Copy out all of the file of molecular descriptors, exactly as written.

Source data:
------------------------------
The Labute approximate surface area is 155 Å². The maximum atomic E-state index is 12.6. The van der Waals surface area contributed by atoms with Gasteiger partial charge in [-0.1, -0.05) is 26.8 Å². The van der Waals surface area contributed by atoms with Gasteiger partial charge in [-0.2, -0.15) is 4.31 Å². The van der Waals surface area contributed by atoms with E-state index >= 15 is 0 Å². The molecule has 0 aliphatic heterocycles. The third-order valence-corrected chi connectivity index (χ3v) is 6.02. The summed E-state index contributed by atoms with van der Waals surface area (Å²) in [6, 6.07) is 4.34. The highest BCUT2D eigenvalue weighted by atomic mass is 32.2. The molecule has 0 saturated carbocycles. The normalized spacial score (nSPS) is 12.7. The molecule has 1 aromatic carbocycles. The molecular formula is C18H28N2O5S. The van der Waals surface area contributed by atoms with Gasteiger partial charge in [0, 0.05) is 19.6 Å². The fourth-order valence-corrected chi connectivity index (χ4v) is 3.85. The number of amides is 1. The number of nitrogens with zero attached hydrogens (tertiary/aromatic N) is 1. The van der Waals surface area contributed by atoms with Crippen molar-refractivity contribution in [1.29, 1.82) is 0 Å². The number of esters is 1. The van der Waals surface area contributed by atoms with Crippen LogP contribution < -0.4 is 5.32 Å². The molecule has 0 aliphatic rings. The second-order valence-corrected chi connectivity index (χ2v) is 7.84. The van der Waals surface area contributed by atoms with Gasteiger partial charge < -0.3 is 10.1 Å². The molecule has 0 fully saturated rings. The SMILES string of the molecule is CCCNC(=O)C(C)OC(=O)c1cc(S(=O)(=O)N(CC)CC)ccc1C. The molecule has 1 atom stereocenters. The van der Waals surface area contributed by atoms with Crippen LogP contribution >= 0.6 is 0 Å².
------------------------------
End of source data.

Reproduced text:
The Labute approximate surface area is 155 Å². The maximum atomic E-state index is 12.6. The van der Waals surface area contributed by atoms with Gasteiger partial charge in [-0.1, -0.05) is 26.8 Å². The van der Waals surface area contributed by atoms with Gasteiger partial charge in [-0.2, -0.15) is 4.31 Å². The van der Waals surface area contributed by atoms with E-state index >= 15 is 0 Å². The molecule has 0 aliphatic heterocycles. The third-order valence-corrected chi connectivity index (χ3v) is 6.02. The summed E-state index contributed by atoms with van der Waals surface area (Å²) in [6, 6.07) is 4.34. The highest BCUT2D eigenvalue weighted by atomic mass is 32.2. The molecule has 0 saturated carbocycles. The normalized spacial score (nSPS) is 12.7. The molecule has 1 aromatic carbocycles. The molecular formula is C18H28N2O5S. The van der Waals surface area contributed by atoms with Gasteiger partial charge in [0, 0.05) is 19.6 Å². The fourth-order valence-corrected chi connectivity index (χ4v) is 3.85. The number of amides is 1. The number of nitrogens with zero attached hydrogens (tertiary/aromatic N) is 1. The van der Waals surface area contributed by atoms with Crippen molar-refractivity contribution in [1.29, 1.82) is 0 Å². The number of esters is 1. The van der Waals surface area contributed by atoms with Crippen LogP contribution < -0.4 is 5.32 Å². The molecule has 0 aliphatic rings. The second-order valence-corrected chi connectivity index (χ2v) is 7.84. The van der Waals surface area contributed by atoms with Gasteiger partial charge < -0.3 is 10.1 Å². The molecule has 0 fully saturated rings. The SMILES string of the molecule is CCCNC(=O)C(C)OC(=O)c1cc(S(=O)(=O)N(CC)CC)ccc1C. The molecule has 1 atom stereocenters. The van der Waals surface area contributed by atoms with Crippen LogP contribution >= 0.6 is 0 Å².